The West Moberly First Nation and National Farmers Union have renewed calls for the province to discontinue building the Site C dam.
The call from West Moberly comes with a request for the government to release the dam’s latest construction progress reports as well as a report prepared by special advisor Peter Milburn.
Chief Roland Willson says the province's failure to sit down and talk with West Moberly about the escalating costs and safety concerns about the estimated $10.7-billion project could lead to further legal action.
“Our position hasn’t changed. We’re still willing to sit down and speak with B.C. about alternatives to Site C, trying to get them off of destroying the valley,” Willson said.
“They don’t have to destroy this valley, infringing our treaty rights. All of this will be for naught. We could have avoided all of this if we sat down and had real discussions on how to meet energy needs.”
West Moberly is currently suing the Province, BC Hydro, and Canada over the project, alleging Site C has violated its rights under Treaty 8. A 120-day Supreme Court trial is expected to start in March 2022.
The province has turned to two international experts to review the latest findings from Milburn's review.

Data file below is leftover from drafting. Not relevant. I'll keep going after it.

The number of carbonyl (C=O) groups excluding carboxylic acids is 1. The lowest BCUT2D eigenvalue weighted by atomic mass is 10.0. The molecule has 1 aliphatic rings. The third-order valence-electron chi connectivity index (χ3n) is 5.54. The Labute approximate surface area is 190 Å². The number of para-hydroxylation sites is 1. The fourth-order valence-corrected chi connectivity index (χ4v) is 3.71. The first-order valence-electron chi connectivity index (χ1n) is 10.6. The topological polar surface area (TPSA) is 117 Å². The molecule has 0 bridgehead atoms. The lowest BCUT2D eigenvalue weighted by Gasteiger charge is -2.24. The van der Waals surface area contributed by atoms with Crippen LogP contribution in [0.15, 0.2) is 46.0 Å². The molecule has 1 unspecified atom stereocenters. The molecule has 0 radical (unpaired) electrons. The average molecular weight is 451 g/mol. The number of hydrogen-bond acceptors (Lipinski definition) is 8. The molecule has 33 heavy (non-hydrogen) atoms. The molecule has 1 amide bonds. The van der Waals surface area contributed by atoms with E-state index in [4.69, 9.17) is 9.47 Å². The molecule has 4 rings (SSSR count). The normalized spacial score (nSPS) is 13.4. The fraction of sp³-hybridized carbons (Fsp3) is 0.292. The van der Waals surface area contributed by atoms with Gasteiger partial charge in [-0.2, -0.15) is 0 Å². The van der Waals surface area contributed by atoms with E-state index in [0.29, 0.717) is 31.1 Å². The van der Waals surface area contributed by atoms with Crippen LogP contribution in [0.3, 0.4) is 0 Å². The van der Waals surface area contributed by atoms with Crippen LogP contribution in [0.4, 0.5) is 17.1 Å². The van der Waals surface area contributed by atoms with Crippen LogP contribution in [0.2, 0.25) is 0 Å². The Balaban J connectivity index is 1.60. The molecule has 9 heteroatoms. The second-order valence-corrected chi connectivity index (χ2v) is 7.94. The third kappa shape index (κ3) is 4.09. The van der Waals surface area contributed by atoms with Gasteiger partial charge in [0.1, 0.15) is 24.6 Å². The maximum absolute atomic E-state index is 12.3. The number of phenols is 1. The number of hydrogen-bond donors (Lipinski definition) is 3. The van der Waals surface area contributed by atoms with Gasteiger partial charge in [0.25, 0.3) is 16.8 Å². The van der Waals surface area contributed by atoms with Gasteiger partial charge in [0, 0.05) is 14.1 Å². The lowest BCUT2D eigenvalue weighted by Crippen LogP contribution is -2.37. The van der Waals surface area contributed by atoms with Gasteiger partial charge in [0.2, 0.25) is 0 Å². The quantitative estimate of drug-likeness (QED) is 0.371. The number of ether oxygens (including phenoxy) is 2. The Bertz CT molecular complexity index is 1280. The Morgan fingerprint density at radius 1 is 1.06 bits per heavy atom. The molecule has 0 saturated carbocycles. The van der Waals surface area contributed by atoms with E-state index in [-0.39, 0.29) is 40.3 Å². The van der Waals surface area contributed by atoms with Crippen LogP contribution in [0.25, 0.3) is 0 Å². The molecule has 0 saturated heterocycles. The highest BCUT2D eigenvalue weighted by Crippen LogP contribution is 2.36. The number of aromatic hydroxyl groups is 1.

Willson said he’s baffled why the Province continues to support a project that was also put before the BC Utilities Commission for review.
“When you look at what the BCUC said, they could have scrapped the project and came away clean,” Willson said of the government. “Maybe it’s a thing of pride with them now, maybe they don’t want to admit they were wrong.”
The NFU meanwhile began a letter writing campaign last month, asking farmers and citizens to voice their concerns about the project.
Bess Legault, a Peace region farmer and the NFU's women’s president, said COVID-19 has exposed a need for local food security. She said the alluvial soils and microclimate of the Peace Valley has the capacity to feed more than one million people a year, indefinitely.
“There is still time for the provincial government to course correct away from Site C in favour of a thriving and climate-compatible agricultural future in the Peace Region,” said Legault.
In November, the NFU passed a resolution calling on the Province to stop the project, citing geotechnical issues, Treaty 8 rights violations, and the loss of farmland as primary concerns.
The NFU is proposing a collaborative strategy with colleges and universities to form a co-operative in the Peace and advance organic farming and climate-adaptive agriculture. Legault co-ordinates a community food network in the region called the Northern Co-Hort.
As of Monday, there were 989 workers reported at the Site C camp.
Email Tom Summer at email@example.com.